OptimaLoop: ‘Negative feedback’ is used in amplifier circuits to compare the output signal with the input signal and correct errors, in order to control gain and reduce distortion. For sound quality, this is positive; BUT commonly applied, one-size-fits-all ‘global negative feedback’ can also highlight different problems at the same time as solving others – corruption of the error signal, phase shifts, group delay and so on can all have a negative impact on sound quality. Ifi recognized that different parts of a circuit benefit from specifically optimized feedback loops and have developed a negative feedback system that is much more accurate than the usual approach. This incorporates multiple feedback paths instead of a global loop, each path optimized for a particular function and working synergistically with the others to deliver optimal overall performance.
PureWave: Balanced, differential analogue circuit design has long been championed for its ability to reduce noise and cross-talk within the signal path by fully separating the left and right channels. PureWave is a new, balanced, symmetrical dual-mono topology with short, direct signal paths. The name refers to the sonic purity it achieves thanks to exceptional linearity and infinitesimally low levels of noise and distortion.
SilentLine OLED: The OLED in the xDSD Gryphon sports a SilentLine design. This ensures that there is no electrical noise to interfere with the audio signal. The way its switches between settings has been engineered to ensure sonic transparency – FET-based switching is handled by a microcontroller, which only ‘wakes up’ when the user changes a setting, thus eradicating any sonically deleterious interference.
CyberSync: CyberSync is a software-driven volume control that operates in the analogue domain and the way it synchronizes with any digital source to which the xDSD Gryphon is connected is very different. It provides perfect volume synchronization between the source and the DAC. It detects which operating system (OS) the DAC is connected to – iOS, Android, Windows, Mac OS or Linux – and instructs the source’s OS to bypass its software volume control. Whether the volume is adjusted using the xDSD Gryphon’s rotary control or on the source device, CyberSync ensures the change is performed purely by the Gryphon’s superior analogue control chip, while also displaying the adjustment on the source device’s screen. Volume curves differ between operating systems and apps, but CyberSync ensures perfect synchronization between the source device and the DAC every time.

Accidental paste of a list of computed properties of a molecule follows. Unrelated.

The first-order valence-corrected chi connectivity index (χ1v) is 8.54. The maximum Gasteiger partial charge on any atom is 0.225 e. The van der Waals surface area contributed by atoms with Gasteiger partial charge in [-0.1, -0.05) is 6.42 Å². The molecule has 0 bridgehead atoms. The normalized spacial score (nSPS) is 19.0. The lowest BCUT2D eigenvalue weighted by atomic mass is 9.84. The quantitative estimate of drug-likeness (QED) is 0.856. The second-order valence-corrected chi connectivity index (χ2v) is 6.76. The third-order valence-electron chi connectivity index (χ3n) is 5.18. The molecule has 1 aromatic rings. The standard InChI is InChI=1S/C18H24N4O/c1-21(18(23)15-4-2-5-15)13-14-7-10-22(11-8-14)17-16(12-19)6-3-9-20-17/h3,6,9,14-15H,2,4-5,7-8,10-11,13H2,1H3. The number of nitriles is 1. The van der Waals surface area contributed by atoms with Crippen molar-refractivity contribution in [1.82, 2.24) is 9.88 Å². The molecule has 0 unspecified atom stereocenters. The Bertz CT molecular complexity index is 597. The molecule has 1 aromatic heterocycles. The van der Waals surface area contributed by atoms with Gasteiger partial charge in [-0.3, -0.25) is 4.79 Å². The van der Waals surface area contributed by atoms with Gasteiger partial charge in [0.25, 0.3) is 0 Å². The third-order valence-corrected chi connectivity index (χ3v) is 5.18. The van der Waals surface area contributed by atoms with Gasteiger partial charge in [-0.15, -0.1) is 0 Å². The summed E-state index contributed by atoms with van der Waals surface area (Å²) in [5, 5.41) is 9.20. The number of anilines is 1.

There are a few devices that iFi develops in the vein of "really great portable DACs." I'm speaking primarily of the Hip DAC2 and the GO blu Bluetooth module. The Hip DAC is going to be the more apples-to-apples comparison here and is designed in much the same way ("flask") just a little smaller. The I/O is reversed on the front, with a power-match button first, which selects the best match for a headphone's impedance and sensitivity in order to generate their highest operational efficiency. The next button is the XBass - note that XSpace and the combo options are not available on the Hip DAC2 like they are on the Gryphon. I will say that the bass boost on the Hip DAC2 affected the music much more prominently than the Gryphon, for better or worse, depending on what type of music you like to listen to. It uses a Burr-Brown chip like the Gryphon, and sonically they sound similar enough - clarity on the high-frequencies, a good amount of mids and low-end with some great dynamics for an entry-level DAC and amp. I can see the XBass setting a must-have for lovers of EDM, R&B, and other bass-heavy genres. But even so, it adds something else to genres like classical too, without covering up the clarity in the mid and high-range. The connections on the back are a male USB-A for audio data and a USB-C for charging. The male type-A connector might throw some people off guard, but you can easily connect to the apple CCK dongle directly this way, without the need for further adapters. Otherwise, it has less I/O than the Gryphon and is not quite as powerful. I see the Hip DAC2 being a great first buy for those wanting to try out something a bit more than their budget dongles, because for one-third the price of the Gryphon, you easily get half the sound if not more.